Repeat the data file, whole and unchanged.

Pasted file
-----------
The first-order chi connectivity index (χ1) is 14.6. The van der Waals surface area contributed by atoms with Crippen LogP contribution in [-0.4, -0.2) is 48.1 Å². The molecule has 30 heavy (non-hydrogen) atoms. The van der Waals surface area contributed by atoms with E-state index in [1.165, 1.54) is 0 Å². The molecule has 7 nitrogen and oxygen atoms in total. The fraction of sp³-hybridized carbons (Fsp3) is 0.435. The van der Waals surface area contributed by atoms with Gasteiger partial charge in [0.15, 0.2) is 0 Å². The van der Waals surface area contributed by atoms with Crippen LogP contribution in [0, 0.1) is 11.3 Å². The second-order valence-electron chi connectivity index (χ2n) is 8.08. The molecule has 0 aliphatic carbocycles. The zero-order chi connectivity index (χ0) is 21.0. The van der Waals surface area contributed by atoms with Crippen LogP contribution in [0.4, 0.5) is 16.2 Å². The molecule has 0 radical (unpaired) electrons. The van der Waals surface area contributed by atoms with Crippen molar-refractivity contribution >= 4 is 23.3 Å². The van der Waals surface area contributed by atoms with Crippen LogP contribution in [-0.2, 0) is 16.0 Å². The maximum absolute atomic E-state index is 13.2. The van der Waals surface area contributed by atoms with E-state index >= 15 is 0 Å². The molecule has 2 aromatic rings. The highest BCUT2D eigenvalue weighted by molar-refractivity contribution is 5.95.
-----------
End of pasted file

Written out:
The first-order chi connectivity index (χ1) is 14.6. The van der Waals surface area contributed by atoms with Crippen LogP contribution in [-0.4, -0.2) is 48.1 Å². The molecule has 30 heavy (non-hydrogen) atoms. The van der Waals surface area contributed by atoms with E-state index in [1.165, 1.54) is 0 Å². The molecule has 7 nitrogen and oxygen atoms in total. The fraction of sp³-hybridized carbons (Fsp3) is 0.435. The van der Waals surface area contributed by atoms with Gasteiger partial charge in [0.15, 0.2) is 0 Å². The van der Waals surface area contributed by atoms with Crippen LogP contribution in [0, 0.1) is 11.3 Å². The second-order valence-electron chi connectivity index (χ2n) is 8.08. The molecule has 0 aliphatic carbocycles. The zero-order chi connectivity index (χ0) is 21.0. The van der Waals surface area contributed by atoms with Crippen LogP contribution in [0.4, 0.5) is 16.2 Å². The molecule has 0 radical (unpaired) electrons. The van der Waals surface area contributed by atoms with Crippen molar-refractivity contribution >= 4 is 23.3 Å². The van der Waals surface area contributed by atoms with Crippen LogP contribution in [-0.2, 0) is 16.0 Å². The maximum absolute atomic E-state index is 13.2. The van der Waals surface area contributed by atoms with E-state index >= 15 is 0 Å². The molecule has 2 aromatic rings. The highest BCUT2D eigenvalue weighted by molar-refractivity contribution is 5.95.